While institutions, procedures and plans for fiscal management were in place, interviews with municipal officials suggested that these were rarely used in day to day administration.
A lack of strategic planning hindered municipal governments’ ability to coordinate large land use projects, plan for the future, and manage the impacts of infrastructure expansion in environmentally and socially sensitive regions. For example, a road was built through the Megantoni National Sanctuary without assessments of impacts on the local environment or on indigenous populations.
Visible investments, such as roads and buildings, were favored over less visible investments that would enhance social capital such as health, education, and agriculture.
Public access to information on how gas revenues were being used was limited and insufficient for citizens to hold government accountable.
Lessons for REDD Revenues
Peru’s experiences from the Camisea project could prove instructive for REDD as the international community ramps up efforts to provide a financial compensation mechanism for developing country actions to reduce emissions from forest loss. Although funding for REDD will likely take different forms, a frontrunner option is to link it to carbon markets in developed countries. Companies would then meet their emission reduction commitments by channeling funding to REDD projects in forest-rich countries.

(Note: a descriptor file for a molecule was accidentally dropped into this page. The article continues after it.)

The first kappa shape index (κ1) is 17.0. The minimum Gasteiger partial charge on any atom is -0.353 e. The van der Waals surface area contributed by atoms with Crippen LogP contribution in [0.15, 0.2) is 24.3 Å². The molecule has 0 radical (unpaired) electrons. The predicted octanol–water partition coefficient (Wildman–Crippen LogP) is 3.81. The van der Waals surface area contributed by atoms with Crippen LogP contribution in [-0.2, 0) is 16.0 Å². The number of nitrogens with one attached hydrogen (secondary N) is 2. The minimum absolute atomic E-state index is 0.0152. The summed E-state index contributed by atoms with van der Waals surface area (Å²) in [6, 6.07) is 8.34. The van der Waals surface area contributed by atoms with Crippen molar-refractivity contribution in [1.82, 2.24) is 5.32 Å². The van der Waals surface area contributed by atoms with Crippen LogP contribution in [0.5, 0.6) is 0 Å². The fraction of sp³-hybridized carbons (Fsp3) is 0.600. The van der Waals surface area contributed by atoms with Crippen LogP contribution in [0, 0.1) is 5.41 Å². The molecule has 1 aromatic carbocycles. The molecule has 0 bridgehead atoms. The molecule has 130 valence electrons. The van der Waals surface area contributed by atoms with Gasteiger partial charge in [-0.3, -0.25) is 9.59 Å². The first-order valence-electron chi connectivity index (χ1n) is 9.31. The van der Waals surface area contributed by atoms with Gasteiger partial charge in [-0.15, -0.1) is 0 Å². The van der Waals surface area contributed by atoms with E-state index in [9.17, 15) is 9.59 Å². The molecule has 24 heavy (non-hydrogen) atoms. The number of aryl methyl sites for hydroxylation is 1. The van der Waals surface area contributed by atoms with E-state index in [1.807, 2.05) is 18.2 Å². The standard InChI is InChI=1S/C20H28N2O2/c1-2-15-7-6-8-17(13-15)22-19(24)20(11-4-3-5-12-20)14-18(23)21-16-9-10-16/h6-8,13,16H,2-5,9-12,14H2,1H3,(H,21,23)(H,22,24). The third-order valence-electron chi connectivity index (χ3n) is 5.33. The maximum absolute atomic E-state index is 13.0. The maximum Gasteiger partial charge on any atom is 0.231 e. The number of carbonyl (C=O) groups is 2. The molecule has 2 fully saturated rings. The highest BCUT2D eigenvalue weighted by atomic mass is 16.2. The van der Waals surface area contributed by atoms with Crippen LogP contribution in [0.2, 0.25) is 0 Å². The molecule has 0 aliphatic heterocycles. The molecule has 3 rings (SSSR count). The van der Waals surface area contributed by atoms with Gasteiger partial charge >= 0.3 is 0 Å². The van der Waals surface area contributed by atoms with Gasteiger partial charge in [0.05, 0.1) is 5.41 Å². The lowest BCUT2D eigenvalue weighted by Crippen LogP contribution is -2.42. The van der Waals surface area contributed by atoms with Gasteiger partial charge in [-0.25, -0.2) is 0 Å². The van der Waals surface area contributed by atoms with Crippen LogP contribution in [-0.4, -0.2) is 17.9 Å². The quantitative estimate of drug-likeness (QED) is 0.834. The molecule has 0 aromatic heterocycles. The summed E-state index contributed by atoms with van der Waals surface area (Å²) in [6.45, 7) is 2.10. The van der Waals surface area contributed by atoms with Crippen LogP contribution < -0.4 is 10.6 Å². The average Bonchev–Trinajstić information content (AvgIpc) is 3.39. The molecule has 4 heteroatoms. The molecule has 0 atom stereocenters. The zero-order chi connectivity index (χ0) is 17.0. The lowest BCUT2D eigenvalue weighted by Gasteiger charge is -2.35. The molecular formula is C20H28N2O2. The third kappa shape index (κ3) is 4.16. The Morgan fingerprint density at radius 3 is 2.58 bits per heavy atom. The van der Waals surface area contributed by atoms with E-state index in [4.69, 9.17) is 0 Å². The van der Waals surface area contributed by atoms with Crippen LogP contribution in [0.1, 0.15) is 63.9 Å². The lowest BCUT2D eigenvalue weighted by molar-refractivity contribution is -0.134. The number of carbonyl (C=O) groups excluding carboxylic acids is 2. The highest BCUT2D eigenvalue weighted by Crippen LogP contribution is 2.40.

If REDD does not work as intended, its failure could not only undermine climate reduction goals in developed countries but also inflict a new kind of resource curse on developing nations.
Like Camisea, and extractive projects more broadly, carbon markets would generate funding for poor, but natural- resource- rich, nations, at a scale rarely seen before. There is a risk, though. If REDD does not work as intended, its failure could not only undermine climate reduction goals in developed countries but also inflict a new kind of resource curse on developing nations.
Drawing on Peru’s Camisea experience, international financial institutions and others designing REDD should therefore:
Withhold access to carbon markets until in-country governance and capacity is sufficient to manage the scale up of funds. Indicators developed by WRI’s Governance of Forests Initiative (GFI), for example, can be used to assess the strengths and weaknesses of forest governance in a given country.
Support sub-national capacity building for long-term strategic planning and programs that strengthen transparency and accountability mechanisms for tracking revenues and expenditures in areas where REDD funds are channeled.
Draw on and adapt best practices from successful extractive industry projects to avoid known pitfalls.
Above all, careful sequencing of governance and capacity building should be employed before scaling up revenue flows. This will help ensure that urgently needed REDD and extractive industry payments are used in a way that generates long term development benefits, especially for the poor. It will create incentives for strengthening developing country governance and capacity. And it will help architects of REDD avoid inflicting a new “REDD resource curse” on nations whose wealth lies in forests.
Linnea Laestadius is an intern with the Office of the Vice President for Science and Research at WRI. She is a PhD student in Health and Public Policy and a CLF Farming the Future Fellow at the Johns Hopkins Bloomberg School of Public Health.